The public will be instructed to stay at home for 14 days, and keep children out of school, even if they have previously had coronavirus or self-isolated, under a new test-and-trace strategy for England to be rolled out on Thursday.
The strategy, which is designed to help end lockdown, will rely on the willingness of people to comply with instructions to self-isolate if they have been close to anybody with Covid-19, health advisers said.
Experts from Public Health England (PHE), who have designed and will oversee the new system, say most people will be willing to stop work and self-isolate, even if they are prevented from earning a living. But ministers have the power to levy fines at a later stage if they feel it to be necessary.
Coronavirus tests will be available to anyone with symptoms. Contacts of those who test positive will be told not to go out, socialise or send their children to school for two weeks.
But they will not be given a test themselves unless they develop symptoms – and even those who have already tested positive for the virus or for antibodies that show they had it in the past will not be exempted from self-isolation.
PHE believes compliance will be good, pointing out that they were able to trace and isolate 95% of contacts of cases before testing and tracing was abandoned on 12 March.
That confidence runs counter to the experience of a group of retired doctors and former public health directors in Sheffield, who reported that up to half contacts, including people working on low wages in care homes, were unwilling or unable to pass on contact details or to stop work because they would lose money or their employer would not approve their absence.
The system, involving 25,000 call handlers working from their homes, is launching ahead of the much-discussed app, which is still being trialled on the Isle of Wight.
The call handlers will first contact anyone who has tested positive and ask for the names and phone numbers of family, friends and colleagues who have been within 2 metres for more than 15 minutes within the previous two days. They will then call those people and instruct them to self-isolate for 14 days.
R, or the ‘effective reproduction number’, is a way of rating a disease’s ability to spread. It’s the average number of people on to whom one infected person will pass the virus. For an R of anything above 1, an epidemic will grow exponentially. Anything below 1 and an outbreak will fizzle out – eventually.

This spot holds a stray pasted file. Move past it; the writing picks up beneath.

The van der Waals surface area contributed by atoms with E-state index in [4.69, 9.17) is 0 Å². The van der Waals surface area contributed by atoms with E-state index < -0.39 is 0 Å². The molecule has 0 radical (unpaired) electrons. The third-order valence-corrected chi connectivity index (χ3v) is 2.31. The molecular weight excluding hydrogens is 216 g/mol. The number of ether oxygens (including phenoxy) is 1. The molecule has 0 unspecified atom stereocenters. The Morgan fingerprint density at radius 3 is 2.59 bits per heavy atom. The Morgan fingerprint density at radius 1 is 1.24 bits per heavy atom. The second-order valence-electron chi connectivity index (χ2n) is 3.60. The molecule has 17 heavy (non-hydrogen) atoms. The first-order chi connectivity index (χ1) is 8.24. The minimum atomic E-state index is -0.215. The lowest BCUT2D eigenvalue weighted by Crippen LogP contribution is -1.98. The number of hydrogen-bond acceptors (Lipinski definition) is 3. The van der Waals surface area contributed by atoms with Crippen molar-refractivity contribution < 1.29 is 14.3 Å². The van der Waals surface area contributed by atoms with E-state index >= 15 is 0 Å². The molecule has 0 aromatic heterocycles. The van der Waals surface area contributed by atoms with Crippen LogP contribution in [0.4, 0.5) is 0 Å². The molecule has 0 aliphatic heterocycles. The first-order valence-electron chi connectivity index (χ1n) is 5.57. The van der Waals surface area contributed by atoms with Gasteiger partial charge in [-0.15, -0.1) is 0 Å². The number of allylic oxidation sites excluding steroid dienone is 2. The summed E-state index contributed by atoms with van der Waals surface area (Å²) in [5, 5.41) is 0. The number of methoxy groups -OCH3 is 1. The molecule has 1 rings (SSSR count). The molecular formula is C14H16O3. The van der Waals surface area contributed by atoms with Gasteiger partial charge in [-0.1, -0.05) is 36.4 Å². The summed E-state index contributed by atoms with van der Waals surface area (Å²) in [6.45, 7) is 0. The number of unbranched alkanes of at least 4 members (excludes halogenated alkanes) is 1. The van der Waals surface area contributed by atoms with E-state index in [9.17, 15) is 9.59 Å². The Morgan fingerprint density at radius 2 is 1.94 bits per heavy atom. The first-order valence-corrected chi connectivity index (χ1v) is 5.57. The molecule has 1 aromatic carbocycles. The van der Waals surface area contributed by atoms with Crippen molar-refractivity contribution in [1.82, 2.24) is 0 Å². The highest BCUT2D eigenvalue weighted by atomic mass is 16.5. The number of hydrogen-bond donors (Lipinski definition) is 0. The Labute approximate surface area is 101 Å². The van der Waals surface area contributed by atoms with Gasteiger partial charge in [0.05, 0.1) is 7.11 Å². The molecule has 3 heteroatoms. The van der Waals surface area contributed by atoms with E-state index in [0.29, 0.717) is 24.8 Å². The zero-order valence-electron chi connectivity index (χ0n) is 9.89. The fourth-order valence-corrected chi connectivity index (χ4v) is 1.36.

At the start of the coronavirus pandemic, the estimated R for coronavirus was between 2 and 3 – higher than the value for seasonal flu, but lower than for measles. That means each person would pass it on to between two and three people on average, before either recovering or dying, and each of those people would pass it on to a further two to three others, causing the total number of cases to snowball over time.
The reproduction number is not fixed, though. It depends on the biology of the virus; people’s behaviour, such as social distancing; and a population’s immunity. A country may see regional variations in its R number, depending on local factors like population density and transport patterns.
Hannah Devlin Science correspondent
Everyone who experiences symptoms of coronavirus infection will now be able to get a test, said Prof John Newton of PHE, tasked by the government with ramping up testing, which is the essential first element of the new strategy – though their contacts will not get tests. Those contacts will be told that, if they develop symptoms, they should book a test at nhs.uk/coronavirus or by calling 119.
The government believes that any spikes in infections will happen locally, rather than across the entire country, and can be snuffed out with rigorous testing, contact tracing and isolation in each particular town or region.
“As we move to the next stage of our fight against coronavirus, we will be able to replace national lockdowns with individual isolation and, if necessary, local action where there are outbreaks,” said Matt Hancock, the health and social care secretary.
“NHS test and trace will be vital to stopping the spread of the virus. It is how we will be able to protect our friends and family from infection, and protect our NHS. This new system will help us keep this virus under control while carefully and safely lifting the lockdown nationally.”
Some people may believe they are immune, because they have had a positive test in the past. But they will not be exempt from self-isolation if they have been at close-quarters with someone who develops Covid-19.
That decision is partly a judgment on the tests that are available. The swab tests are known to get it wrong in up to 29% of cases, while a positive antibody test is no proof that somebody cannot get the virus again.
“The evidence at the moment is very incomplete. We can’t be certain that people are not infectious. They will still have to self-isolate for 14 days,” said Newton.